WEE of this Citie of London-Derry and other parts, have ei­ther bin forgotten, or given over for losse, as we conceive; for al other parts of the Kingdome are plentifully supplied, and yet thogh we have made our wants and miseries knowne divers times to Dublin and to England and Scotland, yet no reliefe ever came to us, but onely thir­ty barrels of powder brought by Captaine Bolline from Dublin, long before Christmas, which was partly upon the arrival thereof disposed to all needfull parts; and want of powder and arms here hath bin our ruine. It is the great providence and goodnesse of God that we are hitherto preserved, having bin so ill armed and provided for; all the arms within his Majesties store here were shipt to Dublin the last summer, and no­thing left here but old decaid Calivers, which we have hitherto made a shift with, and trimmed them up to our great charges.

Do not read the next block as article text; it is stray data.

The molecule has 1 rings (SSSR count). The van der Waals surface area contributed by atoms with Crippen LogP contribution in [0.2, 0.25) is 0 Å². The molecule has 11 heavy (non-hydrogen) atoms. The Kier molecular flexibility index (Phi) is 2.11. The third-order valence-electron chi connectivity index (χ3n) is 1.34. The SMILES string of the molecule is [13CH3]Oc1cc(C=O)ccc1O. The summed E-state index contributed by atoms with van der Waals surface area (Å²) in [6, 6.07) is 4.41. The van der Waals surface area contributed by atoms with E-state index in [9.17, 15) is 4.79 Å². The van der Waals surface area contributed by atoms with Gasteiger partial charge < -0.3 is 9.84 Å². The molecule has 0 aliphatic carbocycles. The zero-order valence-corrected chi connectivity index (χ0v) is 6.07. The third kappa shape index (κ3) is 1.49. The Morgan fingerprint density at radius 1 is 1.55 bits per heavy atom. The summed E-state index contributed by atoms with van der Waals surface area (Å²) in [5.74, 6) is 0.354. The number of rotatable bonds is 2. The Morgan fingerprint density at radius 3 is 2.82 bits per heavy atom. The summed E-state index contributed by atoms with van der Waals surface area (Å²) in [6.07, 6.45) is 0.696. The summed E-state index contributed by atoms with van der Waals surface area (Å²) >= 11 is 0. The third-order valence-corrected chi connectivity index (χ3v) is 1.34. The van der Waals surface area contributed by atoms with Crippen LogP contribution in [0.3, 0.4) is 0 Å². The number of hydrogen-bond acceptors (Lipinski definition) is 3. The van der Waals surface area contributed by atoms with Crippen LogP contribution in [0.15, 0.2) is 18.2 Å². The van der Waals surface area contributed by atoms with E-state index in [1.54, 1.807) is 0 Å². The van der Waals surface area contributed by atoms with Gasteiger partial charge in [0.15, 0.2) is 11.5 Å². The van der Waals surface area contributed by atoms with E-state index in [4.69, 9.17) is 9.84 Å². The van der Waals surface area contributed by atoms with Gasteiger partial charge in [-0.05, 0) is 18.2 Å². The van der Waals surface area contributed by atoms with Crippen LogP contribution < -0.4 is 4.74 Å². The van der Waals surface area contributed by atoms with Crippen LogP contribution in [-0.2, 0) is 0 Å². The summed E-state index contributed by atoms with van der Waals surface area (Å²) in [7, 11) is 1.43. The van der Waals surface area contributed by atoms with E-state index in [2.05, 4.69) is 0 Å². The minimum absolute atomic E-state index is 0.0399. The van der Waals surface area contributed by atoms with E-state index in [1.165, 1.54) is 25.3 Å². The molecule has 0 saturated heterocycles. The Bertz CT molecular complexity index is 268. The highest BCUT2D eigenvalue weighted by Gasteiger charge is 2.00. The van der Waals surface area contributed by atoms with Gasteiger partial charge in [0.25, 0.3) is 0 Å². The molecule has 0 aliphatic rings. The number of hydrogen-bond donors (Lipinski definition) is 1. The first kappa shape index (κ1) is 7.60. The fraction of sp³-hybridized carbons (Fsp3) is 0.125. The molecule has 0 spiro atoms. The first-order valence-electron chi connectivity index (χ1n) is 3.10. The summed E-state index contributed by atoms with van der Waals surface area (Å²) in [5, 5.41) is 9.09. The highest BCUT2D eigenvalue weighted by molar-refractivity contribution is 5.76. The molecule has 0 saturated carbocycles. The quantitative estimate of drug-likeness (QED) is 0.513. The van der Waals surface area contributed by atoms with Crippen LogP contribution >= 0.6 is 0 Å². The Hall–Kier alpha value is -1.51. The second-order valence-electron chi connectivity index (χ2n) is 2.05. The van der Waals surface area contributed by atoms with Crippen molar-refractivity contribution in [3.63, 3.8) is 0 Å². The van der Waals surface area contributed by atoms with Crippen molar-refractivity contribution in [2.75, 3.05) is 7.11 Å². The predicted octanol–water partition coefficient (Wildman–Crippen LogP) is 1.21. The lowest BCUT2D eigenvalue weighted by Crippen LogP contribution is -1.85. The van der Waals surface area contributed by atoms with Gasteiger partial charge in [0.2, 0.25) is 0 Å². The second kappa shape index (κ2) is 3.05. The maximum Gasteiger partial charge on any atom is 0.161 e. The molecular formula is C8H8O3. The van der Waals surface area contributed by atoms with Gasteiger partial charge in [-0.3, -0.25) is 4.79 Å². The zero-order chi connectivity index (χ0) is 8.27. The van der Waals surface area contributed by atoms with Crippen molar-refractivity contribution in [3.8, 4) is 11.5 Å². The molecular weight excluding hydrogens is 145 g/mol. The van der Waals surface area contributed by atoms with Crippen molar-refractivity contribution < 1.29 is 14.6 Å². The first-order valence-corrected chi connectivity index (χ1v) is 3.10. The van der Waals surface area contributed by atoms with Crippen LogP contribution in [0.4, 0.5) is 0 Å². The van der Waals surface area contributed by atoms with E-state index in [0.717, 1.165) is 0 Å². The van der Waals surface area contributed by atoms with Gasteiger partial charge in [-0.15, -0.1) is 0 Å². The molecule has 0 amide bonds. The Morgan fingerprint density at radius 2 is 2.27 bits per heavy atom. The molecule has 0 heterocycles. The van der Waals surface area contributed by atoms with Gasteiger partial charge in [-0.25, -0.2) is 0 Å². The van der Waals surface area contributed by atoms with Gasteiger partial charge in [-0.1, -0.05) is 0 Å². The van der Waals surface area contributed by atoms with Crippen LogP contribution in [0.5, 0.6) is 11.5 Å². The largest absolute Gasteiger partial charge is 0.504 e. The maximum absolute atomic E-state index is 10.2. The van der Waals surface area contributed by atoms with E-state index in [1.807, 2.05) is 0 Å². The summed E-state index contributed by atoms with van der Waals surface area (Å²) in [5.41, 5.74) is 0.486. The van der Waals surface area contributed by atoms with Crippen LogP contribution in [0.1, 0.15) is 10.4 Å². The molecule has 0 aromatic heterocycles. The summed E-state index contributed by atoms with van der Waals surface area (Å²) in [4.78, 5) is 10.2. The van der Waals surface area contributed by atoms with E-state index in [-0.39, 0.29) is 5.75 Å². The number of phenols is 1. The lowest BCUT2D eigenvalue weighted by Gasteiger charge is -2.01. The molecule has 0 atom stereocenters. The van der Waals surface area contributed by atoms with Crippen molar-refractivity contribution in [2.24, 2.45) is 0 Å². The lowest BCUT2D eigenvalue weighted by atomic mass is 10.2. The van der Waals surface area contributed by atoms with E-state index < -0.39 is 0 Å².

We have raised seven hundred men for the defence of this Citie and keepe them hitherto at our owne charges, in expectation of mony and other supplies, but there is not one hundred good swords amongst them and their armes but meane. Sir William Steward, Sir Robert Steward, and Sir Ralph Gore had Commissions from his Majesty out of Scotland in November for raising their Regiments, and two horse troops, they lye in the County of Tyrone and thereabout, and so have done all this winter, to oppose the enemy, but being unprovided for, and not one penny to pay them, they could never attempt any great service. It is much that they keepe the enemies from our wals to this houre, now our powder is gone, our victuals is beginning to faile, and these three Regiments had bin starved long since, if we of this Citie had not relie­ved them with Biefe, Butter, Heri [...]s, and other necesaries, to a great value, but this will hold out no longer, for we have not now victuals e­nough for our owne men in the Citie. And if a Ship of Bristow had not arived here with some Peas, Meale and Wheat, we could not have shifted longer, and all that will not last the Regiments fourteene dayes; [Page 8] for the provision of [...]he Cou [...]trey is destro [...]ed by the enemy, or de­ [...]oured by our owne men; and we a [...]e in [...]ed to feed multitudes of unserviceable people that are fled hither for reliefe; so if the enemies sword spare us, famine will dispatch us, except God in mercy pro­vide for us. But this is not all, for now at this very houre. Sir Phileme O. Neal having gathered from al parts what forces he can make, is with a very great Army of Horse and fo [...]t at Siraband and the foord of within ten or twelve miles of this Citie, intending (by all the intelli­gence we can get) to set up his rest, and despirately to breake in upon us, where all the forces we can make are ready to bid him welcome.